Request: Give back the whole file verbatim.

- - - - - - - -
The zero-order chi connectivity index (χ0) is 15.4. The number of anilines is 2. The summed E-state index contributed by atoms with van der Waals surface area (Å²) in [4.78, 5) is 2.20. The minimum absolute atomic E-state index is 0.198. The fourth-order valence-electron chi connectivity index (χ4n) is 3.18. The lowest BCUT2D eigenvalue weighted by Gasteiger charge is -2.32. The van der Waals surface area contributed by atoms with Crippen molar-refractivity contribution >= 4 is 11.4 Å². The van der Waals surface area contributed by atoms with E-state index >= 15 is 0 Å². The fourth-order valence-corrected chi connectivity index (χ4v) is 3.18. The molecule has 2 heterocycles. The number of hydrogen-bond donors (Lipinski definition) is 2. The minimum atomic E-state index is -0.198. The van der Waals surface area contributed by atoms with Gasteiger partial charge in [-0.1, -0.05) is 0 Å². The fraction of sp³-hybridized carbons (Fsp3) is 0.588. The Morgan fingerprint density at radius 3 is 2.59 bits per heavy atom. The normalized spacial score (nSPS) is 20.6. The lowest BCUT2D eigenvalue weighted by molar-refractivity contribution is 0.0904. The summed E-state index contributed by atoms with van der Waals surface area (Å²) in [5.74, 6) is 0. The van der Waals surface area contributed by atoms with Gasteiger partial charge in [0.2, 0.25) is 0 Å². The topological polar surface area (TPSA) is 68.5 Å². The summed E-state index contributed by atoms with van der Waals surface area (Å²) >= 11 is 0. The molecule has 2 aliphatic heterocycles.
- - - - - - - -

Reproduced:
The zero-order chi connectivity index (χ0) is 15.4. The number of anilines is 2. The summed E-state index contributed by atoms with van der Waals surface area (Å²) in [4.78, 5) is 2.20. The minimum absolute atomic E-state index is 0.198. The fourth-order valence-electron chi connectivity index (χ4n) is 3.18. The lowest BCUT2D eigenvalue weighted by Gasteiger charge is -2.32. The van der Waals surface area contributed by atoms with Crippen molar-refractivity contribution >= 4 is 11.4 Å². The van der Waals surface area contributed by atoms with E-state index >= 15 is 0 Å². The fourth-order valence-corrected chi connectivity index (χ4v) is 3.18. The molecule has 2 heterocycles. The number of hydrogen-bond donors (Lipinski definition) is 2. The minimum atomic E-state index is -0.198. The van der Waals surface area contributed by atoms with Gasteiger partial charge in [-0.1, -0.05) is 0 Å². The fraction of sp³-hybridized carbons (Fsp3) is 0.588. The Morgan fingerprint density at radius 3 is 2.59 bits per heavy atom. The normalized spacial score (nSPS) is 20.6. The lowest BCUT2D eigenvalue weighted by molar-refractivity contribution is 0.0904. The summed E-state index contributed by atoms with van der Waals surface area (Å²) in [5.74, 6) is 0. The van der Waals surface area contributed by atoms with Gasteiger partial charge in [0.2, 0.25) is 0 Å². The topological polar surface area (TPSA) is 68.5 Å². The summed E-state index contributed by atoms with van der Waals surface area (Å²) >= 11 is 0. The molecule has 2 aliphatic heterocycles.